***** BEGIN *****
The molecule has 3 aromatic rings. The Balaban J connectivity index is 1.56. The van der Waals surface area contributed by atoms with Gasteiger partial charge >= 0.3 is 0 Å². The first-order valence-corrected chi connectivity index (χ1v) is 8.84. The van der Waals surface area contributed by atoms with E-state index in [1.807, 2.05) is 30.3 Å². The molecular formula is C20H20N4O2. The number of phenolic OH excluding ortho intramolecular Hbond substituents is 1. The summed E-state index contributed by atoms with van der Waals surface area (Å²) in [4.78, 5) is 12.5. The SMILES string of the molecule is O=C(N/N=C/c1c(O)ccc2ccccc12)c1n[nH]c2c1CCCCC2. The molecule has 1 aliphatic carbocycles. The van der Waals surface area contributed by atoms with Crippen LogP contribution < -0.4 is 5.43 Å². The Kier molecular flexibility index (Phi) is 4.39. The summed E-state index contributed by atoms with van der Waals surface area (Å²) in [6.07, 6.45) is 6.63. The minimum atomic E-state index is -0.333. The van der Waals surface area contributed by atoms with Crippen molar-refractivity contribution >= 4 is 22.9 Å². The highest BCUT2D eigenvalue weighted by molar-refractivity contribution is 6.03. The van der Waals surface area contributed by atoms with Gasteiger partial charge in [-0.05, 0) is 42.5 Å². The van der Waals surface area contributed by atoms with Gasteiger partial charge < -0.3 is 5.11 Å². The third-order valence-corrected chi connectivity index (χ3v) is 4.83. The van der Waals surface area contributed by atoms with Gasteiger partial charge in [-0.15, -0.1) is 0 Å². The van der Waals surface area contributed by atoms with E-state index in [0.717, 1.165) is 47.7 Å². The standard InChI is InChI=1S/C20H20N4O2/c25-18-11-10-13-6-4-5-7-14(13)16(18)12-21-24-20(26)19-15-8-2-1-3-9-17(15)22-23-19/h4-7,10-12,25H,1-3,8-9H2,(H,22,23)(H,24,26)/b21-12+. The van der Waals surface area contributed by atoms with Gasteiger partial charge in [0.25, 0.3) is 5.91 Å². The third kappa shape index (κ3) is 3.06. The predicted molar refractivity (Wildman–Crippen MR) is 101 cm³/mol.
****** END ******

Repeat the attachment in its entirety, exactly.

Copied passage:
The molecule has 3 aromatic rings. The Balaban J connectivity index is 1.56. The van der Waals surface area contributed by atoms with Gasteiger partial charge >= 0.3 is 0 Å². The first-order valence-corrected chi connectivity index (χ1v) is 8.84. The van der Waals surface area contributed by atoms with E-state index in [1.807, 2.05) is 30.3 Å². The molecular formula is C20H20N4O2. The number of phenolic OH excluding ortho intramolecular Hbond substituents is 1. The summed E-state index contributed by atoms with van der Waals surface area (Å²) in [4.78, 5) is 12.5. The SMILES string of the molecule is O=C(N/N=C/c1c(O)ccc2ccccc12)c1n[nH]c2c1CCCCC2. The molecule has 1 aliphatic carbocycles. The van der Waals surface area contributed by atoms with Crippen LogP contribution < -0.4 is 5.43 Å². The Kier molecular flexibility index (Phi) is 4.39. The summed E-state index contributed by atoms with van der Waals surface area (Å²) in [6.07, 6.45) is 6.63. The minimum atomic E-state index is -0.333. The van der Waals surface area contributed by atoms with Crippen molar-refractivity contribution >= 4 is 22.9 Å². The highest BCUT2D eigenvalue weighted by molar-refractivity contribution is 6.03. The van der Waals surface area contributed by atoms with Gasteiger partial charge in [-0.05, 0) is 42.5 Å². The van der Waals surface area contributed by atoms with Gasteiger partial charge < -0.3 is 5.11 Å². The third-order valence-corrected chi connectivity index (χ3v) is 4.83. The van der Waals surface area contributed by atoms with Gasteiger partial charge in [-0.15, -0.1) is 0 Å². The van der Waals surface area contributed by atoms with E-state index in [0.717, 1.165) is 47.7 Å². The standard InChI is InChI=1S/C20H20N4O2/c25-18-11-10-13-6-4-5-7-14(13)16(18)12-21-24-20(26)19-15-8-2-1-3-9-17(15)22-23-19/h4-7,10-12,25H,1-3,8-9H2,(H,22,23)(H,24,26)/b21-12+. The van der Waals surface area contributed by atoms with Gasteiger partial charge in [0.25, 0.3) is 5.91 Å². The third kappa shape index (κ3) is 3.06. The predicted molar refractivity (Wildman–Crippen MR) is 101 cm³/mol.